Saturday, January 23, 2021

Classroom protest

Reading Time: 3 minutes

While The Manganiyar Classroom showcases a dying musical heritage, it is also a cry against the educational system in India

Theatre director Roysten Abel, famous for ‘The Manganiyar Seduction’ presented at the 2011 Melbourne Festival, returned this year with little story tellers in ‘The Manganiyar Classroom’.

The Manganiyar Classroom.Indian Link
Photo courtesy Melbourne Recital Centre

The mesmerising show was presented by Melbourne Recital Centre in association with Asia TOPA and Arts Centre Melbourne last month. 
The Manganiyars are a tribal community from Rajasthan with a strong musical tradition. In this newest production, 35 young Manganiyar kids raise their voices against the teacher in protest at how they are being taught, challenging the system all the while as they entertain with their songs.
The little fellows simply stunned with their talent and energy; the song and dance, and sheer rhythm in their music, drew the audience in to their way of life, which sadly, is fast disappearing unless something is done about it.
The Manganiyar Classroom.Indian Link
Photo courtesy Melbourne Recital Centre

“I encourage you to enjoy the absolute beauty of the Manganiyars singing, to see some unique talent from another part of the world and to experience the sheer power of music though innocence,” says Abel. 
The production is not just an introduction to the glorious musical reserves of this treasured tribal community, but through it a kind of activism to highlight issues in the present Indian education system. It was all about a group of naughty boys provoking and challenging their teachers, alongside some truly visceral, passionate and powerful singing to allow them to continue learning through their music.
The Manganiyar Classroom.Indian Link
The show also celebrates the origins of storytelling and tradition – the young boys who are destined to be keepers of the flame, the storytellers of the future, the holders of the tales and traditions.
Abel heard the Manganiyar children in 2005 and engaged talented kids in the first production which resonated with the audiences. Almost eight years later, when he returned to Jaisalmer to see the brilliant young kids, he was speechless as he could not recognise them. “They had lost the spark in their eyes… with no confidence. They told me they had gone to school for about seven years and had chosen to drop out of the music.”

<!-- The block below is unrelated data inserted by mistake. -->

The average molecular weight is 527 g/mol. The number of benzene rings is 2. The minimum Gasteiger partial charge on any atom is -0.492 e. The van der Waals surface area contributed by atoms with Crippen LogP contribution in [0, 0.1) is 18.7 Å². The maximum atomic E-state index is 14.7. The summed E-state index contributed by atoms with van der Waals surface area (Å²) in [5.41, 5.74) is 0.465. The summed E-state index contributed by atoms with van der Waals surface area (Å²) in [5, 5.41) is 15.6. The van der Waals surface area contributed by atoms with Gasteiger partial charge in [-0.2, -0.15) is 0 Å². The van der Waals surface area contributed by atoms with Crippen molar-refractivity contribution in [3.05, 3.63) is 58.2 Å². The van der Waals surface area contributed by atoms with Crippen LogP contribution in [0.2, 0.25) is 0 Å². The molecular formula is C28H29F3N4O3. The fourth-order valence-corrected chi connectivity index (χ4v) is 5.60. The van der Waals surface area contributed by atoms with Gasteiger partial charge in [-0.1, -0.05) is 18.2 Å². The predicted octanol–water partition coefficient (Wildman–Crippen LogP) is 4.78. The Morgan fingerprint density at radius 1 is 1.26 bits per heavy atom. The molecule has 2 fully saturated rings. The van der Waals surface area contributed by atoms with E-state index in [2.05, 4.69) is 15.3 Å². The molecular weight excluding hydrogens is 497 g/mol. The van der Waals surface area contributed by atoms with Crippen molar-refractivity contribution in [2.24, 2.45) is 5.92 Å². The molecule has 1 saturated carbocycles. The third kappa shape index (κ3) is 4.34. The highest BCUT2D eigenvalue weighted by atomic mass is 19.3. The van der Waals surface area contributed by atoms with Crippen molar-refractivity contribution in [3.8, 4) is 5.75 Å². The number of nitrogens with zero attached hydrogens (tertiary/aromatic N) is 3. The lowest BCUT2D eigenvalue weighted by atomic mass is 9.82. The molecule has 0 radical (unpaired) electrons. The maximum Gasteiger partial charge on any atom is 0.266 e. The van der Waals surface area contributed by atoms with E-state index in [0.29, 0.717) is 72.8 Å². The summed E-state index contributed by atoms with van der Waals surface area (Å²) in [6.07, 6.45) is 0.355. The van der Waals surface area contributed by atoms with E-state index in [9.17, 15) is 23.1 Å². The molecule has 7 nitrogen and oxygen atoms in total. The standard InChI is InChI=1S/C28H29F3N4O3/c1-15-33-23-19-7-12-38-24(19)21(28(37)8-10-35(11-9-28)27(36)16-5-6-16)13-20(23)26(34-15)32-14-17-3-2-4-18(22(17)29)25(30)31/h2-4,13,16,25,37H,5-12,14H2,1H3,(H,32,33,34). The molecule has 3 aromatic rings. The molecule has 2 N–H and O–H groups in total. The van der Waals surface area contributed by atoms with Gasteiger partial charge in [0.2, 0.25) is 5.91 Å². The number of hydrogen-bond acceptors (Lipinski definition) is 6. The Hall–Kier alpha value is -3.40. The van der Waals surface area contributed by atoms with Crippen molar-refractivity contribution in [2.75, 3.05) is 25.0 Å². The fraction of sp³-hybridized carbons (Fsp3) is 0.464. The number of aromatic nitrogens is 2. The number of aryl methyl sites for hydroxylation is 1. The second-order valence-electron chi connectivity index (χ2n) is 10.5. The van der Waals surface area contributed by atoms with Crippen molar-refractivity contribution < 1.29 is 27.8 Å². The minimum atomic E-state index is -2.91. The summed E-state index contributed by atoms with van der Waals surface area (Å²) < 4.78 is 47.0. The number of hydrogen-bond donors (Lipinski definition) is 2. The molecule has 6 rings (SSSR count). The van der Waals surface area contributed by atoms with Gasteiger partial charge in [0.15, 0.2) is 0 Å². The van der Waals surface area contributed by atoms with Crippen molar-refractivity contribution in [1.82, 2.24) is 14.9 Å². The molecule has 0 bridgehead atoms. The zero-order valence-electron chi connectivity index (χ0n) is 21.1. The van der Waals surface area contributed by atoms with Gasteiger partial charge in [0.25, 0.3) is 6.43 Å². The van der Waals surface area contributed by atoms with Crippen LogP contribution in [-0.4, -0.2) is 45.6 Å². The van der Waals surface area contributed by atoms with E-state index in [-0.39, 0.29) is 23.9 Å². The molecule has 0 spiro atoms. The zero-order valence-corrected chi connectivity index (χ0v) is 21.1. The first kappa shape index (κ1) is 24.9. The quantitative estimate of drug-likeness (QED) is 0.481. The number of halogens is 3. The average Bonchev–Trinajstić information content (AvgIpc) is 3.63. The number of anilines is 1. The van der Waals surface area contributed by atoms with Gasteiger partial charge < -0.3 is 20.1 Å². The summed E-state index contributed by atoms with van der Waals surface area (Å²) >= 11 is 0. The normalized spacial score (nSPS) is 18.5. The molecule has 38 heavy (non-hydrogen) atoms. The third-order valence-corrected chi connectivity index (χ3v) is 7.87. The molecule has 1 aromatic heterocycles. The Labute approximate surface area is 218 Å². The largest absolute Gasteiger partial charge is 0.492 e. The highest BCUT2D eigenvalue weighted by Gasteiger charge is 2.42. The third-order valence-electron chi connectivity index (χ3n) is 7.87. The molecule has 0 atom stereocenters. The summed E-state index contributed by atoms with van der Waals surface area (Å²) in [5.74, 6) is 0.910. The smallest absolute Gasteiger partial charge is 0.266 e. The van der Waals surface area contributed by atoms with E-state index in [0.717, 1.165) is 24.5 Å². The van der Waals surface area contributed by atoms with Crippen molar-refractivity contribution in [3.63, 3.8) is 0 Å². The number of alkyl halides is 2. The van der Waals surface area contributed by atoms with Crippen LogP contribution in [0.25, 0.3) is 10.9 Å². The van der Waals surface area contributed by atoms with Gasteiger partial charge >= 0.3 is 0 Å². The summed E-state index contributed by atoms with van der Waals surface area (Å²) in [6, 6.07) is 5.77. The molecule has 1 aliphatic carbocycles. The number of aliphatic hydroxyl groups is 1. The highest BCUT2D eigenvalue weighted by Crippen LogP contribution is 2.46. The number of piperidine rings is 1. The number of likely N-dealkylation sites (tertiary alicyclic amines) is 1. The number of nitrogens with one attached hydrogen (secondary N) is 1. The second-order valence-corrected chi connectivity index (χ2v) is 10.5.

The Manganiyar Classroom.Indian Link
This metamorphosis in the kids disturbed him enough to lead him to work on this production to talk about the issues in the education system through this musical experience. 
After having worked and performed with these children for the past three years Abel is trying to establish a school, a state of the art alternative education system for the Manganiyar children so they can acquire education in a way they will only gain and not lose.
After having seen this performance I truly hope Abel’s efforts yield results – music can not only play a great role in education, it can also help in keeping stories alive and importantly, to share these stories around the world.

- Advertisement -
Previous articleGoan goals
Next articleIndian attacked in Hobart

Related Articles


Please enter your comment!
Please enter your name here


Ep8: Indian links in Indigenous Australian poet Ali Cobby Eckermann’s life

To celebrate NAIDOC week 2020 (between 8-15 November) I spoke to Yakunytjatjara poet Ali Cobby Eckermann about her time in India where she taught...

Ep 7: In the case of Sushant Singh Rajput

  The torrid and high-octane Sushant Singh Rajput case has been fodder for Indian people and press for the last few months. The actor’s tragic...

Ep 6: The Indian LGBTQ+ community in 2020

  It’s been two years since the world’s largest democracy repealed the draconian Section 377 which used to allow discrimination against homosexual people. Only this...

Latest News

lilly singh

WATCH: Lilly Singh as Sima Taparia in “Indian Matchbreaking”

  Whether we liked it or not, most of us gave into the Sima Taparia craze during lockdown. Within days, we'd all binged on Netflix's...
karl rock

From New Zealand to New Delhi: Meet YouTube’s Karl Rock

  When Karl Rock picks up the phone (with a cheerful ‘Namaste!’ no less), his New Zealand accent is apparent. That is, until he bursts...
Buddhist Kung Fu nuns kicking hard at centuries-old taboos

India’s Buddhist Kung Fu nuns

  They are the Buddhist Kung Fu nuns of Drukpa lineage, known globally for trekking across the Himalayas to pick up trash, paddling through mountain...
jhansi strawberries

Strawberries to write a new chapter of development in Jhansi

  Jhansi which is well-known as the land of valour is all set to write a new chapter and strawberry cultivation would play a pivotal...

WATCH: Aussies try to guess Indian slang

  Many new migrants have had to quickly learn the local lingo upon arriving in Australia, picking up the ie's and the o's as part...